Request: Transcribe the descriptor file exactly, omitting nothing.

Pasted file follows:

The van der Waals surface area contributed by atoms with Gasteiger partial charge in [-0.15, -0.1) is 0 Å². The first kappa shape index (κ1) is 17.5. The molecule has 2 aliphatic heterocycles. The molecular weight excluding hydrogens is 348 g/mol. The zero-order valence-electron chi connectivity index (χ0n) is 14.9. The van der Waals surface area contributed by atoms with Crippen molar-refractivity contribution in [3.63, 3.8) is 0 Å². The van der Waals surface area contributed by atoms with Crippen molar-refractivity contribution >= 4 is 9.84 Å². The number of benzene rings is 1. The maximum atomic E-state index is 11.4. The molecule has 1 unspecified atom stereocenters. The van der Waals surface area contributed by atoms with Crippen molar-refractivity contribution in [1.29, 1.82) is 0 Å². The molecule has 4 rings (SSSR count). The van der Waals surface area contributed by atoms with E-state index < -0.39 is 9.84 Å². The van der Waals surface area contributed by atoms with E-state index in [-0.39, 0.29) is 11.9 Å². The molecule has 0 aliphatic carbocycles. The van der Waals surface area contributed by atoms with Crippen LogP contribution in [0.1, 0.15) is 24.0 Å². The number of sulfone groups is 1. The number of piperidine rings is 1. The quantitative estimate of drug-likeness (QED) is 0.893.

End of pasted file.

The van der Waals surface area contributed by atoms with Gasteiger partial charge in [-0.15, -0.1) is 0 Å². The first kappa shape index (κ1) is 17.5. The molecule has 2 aliphatic heterocycles. The molecular weight excluding hydrogens is 348 g/mol. The zero-order valence-electron chi connectivity index (χ0n) is 14.9. The van der Waals surface area contributed by atoms with Crippen molar-refractivity contribution in [3.63, 3.8) is 0 Å². The van der Waals surface area contributed by atoms with Crippen molar-refractivity contribution >= 4 is 9.84 Å². The number of benzene rings is 1. The maximum atomic E-state index is 11.4. The molecule has 1 unspecified atom stereocenters. The van der Waals surface area contributed by atoms with Crippen molar-refractivity contribution in [1.29, 1.82) is 0 Å². The molecule has 4 rings (SSSR count). The van der Waals surface area contributed by atoms with E-state index < -0.39 is 9.84 Å². The van der Waals surface area contributed by atoms with E-state index in [-0.39, 0.29) is 11.9 Å². The molecule has 0 aliphatic carbocycles. The van der Waals surface area contributed by atoms with Crippen LogP contribution in [0.1, 0.15) is 24.0 Å². The number of sulfone groups is 1. The number of piperidine rings is 1. The quantitative estimate of drug-likeness (QED) is 0.893.